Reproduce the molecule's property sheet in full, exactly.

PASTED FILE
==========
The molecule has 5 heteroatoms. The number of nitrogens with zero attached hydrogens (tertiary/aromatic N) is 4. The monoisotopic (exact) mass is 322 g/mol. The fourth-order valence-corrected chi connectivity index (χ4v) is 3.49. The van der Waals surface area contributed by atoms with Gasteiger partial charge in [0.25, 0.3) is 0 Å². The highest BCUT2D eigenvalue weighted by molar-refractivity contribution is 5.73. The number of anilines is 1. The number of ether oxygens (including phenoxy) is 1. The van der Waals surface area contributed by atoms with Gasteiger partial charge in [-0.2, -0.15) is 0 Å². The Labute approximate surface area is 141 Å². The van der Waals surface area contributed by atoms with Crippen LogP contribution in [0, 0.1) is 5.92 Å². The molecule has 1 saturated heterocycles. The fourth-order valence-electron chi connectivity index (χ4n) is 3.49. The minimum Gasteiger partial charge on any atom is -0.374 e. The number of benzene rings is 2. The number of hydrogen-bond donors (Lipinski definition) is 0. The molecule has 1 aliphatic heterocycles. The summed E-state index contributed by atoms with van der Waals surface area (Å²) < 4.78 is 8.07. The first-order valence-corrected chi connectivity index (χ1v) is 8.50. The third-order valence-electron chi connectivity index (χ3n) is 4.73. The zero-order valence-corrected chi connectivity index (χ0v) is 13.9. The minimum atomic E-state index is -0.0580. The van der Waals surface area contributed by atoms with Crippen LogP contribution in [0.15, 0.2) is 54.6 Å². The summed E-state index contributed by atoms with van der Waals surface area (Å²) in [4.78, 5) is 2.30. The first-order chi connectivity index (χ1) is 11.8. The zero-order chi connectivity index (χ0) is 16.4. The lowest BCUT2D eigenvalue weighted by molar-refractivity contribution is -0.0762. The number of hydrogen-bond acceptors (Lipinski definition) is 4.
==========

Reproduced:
The molecule has 5 heteroatoms. The number of nitrogens with zero attached hydrogens (tertiary/aromatic N) is 4. The monoisotopic (exact) mass is 322 g/mol. The fourth-order valence-corrected chi connectivity index (χ4v) is 3.49. The van der Waals surface area contributed by atoms with Gasteiger partial charge in [0.25, 0.3) is 0 Å². The highest BCUT2D eigenvalue weighted by molar-refractivity contribution is 5.73. The number of anilines is 1. The number of ether oxygens (including phenoxy) is 1. The van der Waals surface area contributed by atoms with Gasteiger partial charge in [-0.2, -0.15) is 0 Å². The Labute approximate surface area is 141 Å². The van der Waals surface area contributed by atoms with Crippen LogP contribution in [0, 0.1) is 5.92 Å². The molecule has 1 saturated heterocycles. The fourth-order valence-electron chi connectivity index (χ4n) is 3.49. The minimum Gasteiger partial charge on any atom is -0.374 e. The number of benzene rings is 2. The number of hydrogen-bond donors (Lipinski definition) is 0. The molecule has 1 aliphatic heterocycles. The summed E-state index contributed by atoms with van der Waals surface area (Å²) < 4.78 is 8.07. The first-order valence-corrected chi connectivity index (χ1v) is 8.50. The third-order valence-electron chi connectivity index (χ3n) is 4.73. The zero-order valence-corrected chi connectivity index (χ0v) is 13.9. The minimum atomic E-state index is -0.0580. The van der Waals surface area contributed by atoms with Crippen LogP contribution in [0.15, 0.2) is 54.6 Å². The summed E-state index contributed by atoms with van der Waals surface area (Å²) in [4.78, 5) is 2.30. The first-order chi connectivity index (χ1) is 11.8. The zero-order chi connectivity index (χ0) is 16.4. The lowest BCUT2D eigenvalue weighted by molar-refractivity contribution is -0.0762. The number of hydrogen-bond acceptors (Lipinski definition) is 4.